[eDebate] Save theinternet!!
Brian M. Smith
Wed Apr 26 01:59:59 CDT 2006
So I know very little about Internet regulation, but this story makes no sense to me
The claim that infrastructure companies need to regulate what traffic gets priority seems extremely specious. From what I can tell it rests on the idea that if they cannot do that then users will overwhelm the network and degrade quality for anyone. First of all I dont really understand why priority systems resolve this (instead of just limiting it to competition between rich folk and screwing poor folk permanently). Unless the infrastructure companies built enough bandwidth to handle the largest needs of all the "priority" customers they would face the same problem. Second, this is the classic yogi berra "its so crowded nobody goes there anymore" argument. The logic employed here is that because so many people will sign on to video services that people will find that their quality is degraded because bandwidth is taken up by the neighbors. This degraded quality means nobody will buy the services and so the internet companies won't be able to make enough money to support investment. Hold up, the whole reason this is a problem is that you have too many customers, not too few. If its really true that you cant make money cuz you have too many customers, the modern corporation developed a solution to this long ago. Its called price. You raise the price, you get more money, and less customers, and as you said, thats what you really want. A two-teired pricing scheme isnt needed to limit your customers if thats really what you are into. Also, i really doubt anyone would buy the "low priority" service given the obvious alternatives to get tv, phone, and internet (more on this in a moment)
This argument also ignores who the early adopters are. They aren't normal rich people who you make all your money off of. Those people fear new tech and won't do it until the rich Jones' down the street do. The early adopters are techies who think its so cool that you get everything over the internet (you might say its too expensive for them, but I will address how thats a negative in a moment) and really really rich people who will buy whatever.
The whole benefit described to this system is "convergence", but "Convergence" as explained by the linked article is not necessarily a good. Getting phone, TV, and internet all through one cable seems awesome, dont get me wrong, but we have lived without it for a while now and I think we can continue. The real potential benefit is its more efficient so its cheaper for consumers (and maybe its better to have less different lines having to be strung everywhere). If the claim is true that without the ability to prioritize packets convergence won't happen cuz it will be too expensive, then convergence doesnt reduce prices for consumers. If its really true that it costs nearly $600 a month to provide HDTV over the internet, then why are we trying to do it? If needed, I can point out some of these truly "advanced" companies who have managed to provide TV, phone, and internet all for less than $600 a month.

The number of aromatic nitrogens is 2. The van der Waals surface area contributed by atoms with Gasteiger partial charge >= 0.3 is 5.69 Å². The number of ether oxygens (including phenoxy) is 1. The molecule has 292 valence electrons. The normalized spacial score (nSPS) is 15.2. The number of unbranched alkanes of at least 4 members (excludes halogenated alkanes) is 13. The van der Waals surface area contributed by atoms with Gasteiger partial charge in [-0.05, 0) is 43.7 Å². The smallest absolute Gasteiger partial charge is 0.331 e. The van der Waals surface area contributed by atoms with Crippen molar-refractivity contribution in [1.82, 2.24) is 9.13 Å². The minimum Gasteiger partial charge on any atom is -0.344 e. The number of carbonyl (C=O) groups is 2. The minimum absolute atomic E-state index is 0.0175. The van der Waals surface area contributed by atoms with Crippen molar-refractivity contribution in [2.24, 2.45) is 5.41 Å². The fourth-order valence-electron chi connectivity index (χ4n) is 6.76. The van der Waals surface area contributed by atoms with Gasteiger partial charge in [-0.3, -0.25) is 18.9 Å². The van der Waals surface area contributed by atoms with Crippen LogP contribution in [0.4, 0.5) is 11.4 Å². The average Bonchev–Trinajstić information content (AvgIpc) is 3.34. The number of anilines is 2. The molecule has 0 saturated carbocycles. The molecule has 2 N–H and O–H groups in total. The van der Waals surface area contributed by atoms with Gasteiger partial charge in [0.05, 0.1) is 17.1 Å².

So why is this being promoted? I think the answer ironcially lies with the explanation explicitly given: because "wall street" will punish telecom companies otherwise. This scheme seems solely about share price, not about "saving the internet." Maybe if telecom share prices decline the internet will die (presumably the argument behind the "save the internet" subject line), um, no way. I think thats a sufficient response.
The spillover argument seems very compelling to me. If we let internet companies control what goes over the lines they can stop us from viewing anything. They can sign agreements with different news companies (sorry you can only see CNN, not NYTimes), search engines (MSN Search it is, sorry, Google didnt get the contract in your area), game companies, the list is endless (including some way more sensitive ones like pornography, information about GLTBQ issues, abortion, etc.). Kerpen dismisses it by saying if they got content blocked people would just give up the internet. This response is far from sufficient. The idea that people in our day and age (much less the uber digital future) could just give up the internet cuz they got a bad deal from their company truly ignores how integral the internet has become in our lives.
the only person I have yet to see use apocalyptic rhetoric about the end of the internet is kerpen, see subject line
The model for development of new telecom technology shouldnt be allow telecom companies to control what we look at on the internet forever so that in the short term they can be sufficiently "incentivized" to develop a new way to send us something we've been getting just fine since the 60s.
feeling a bit reactionary today I guess
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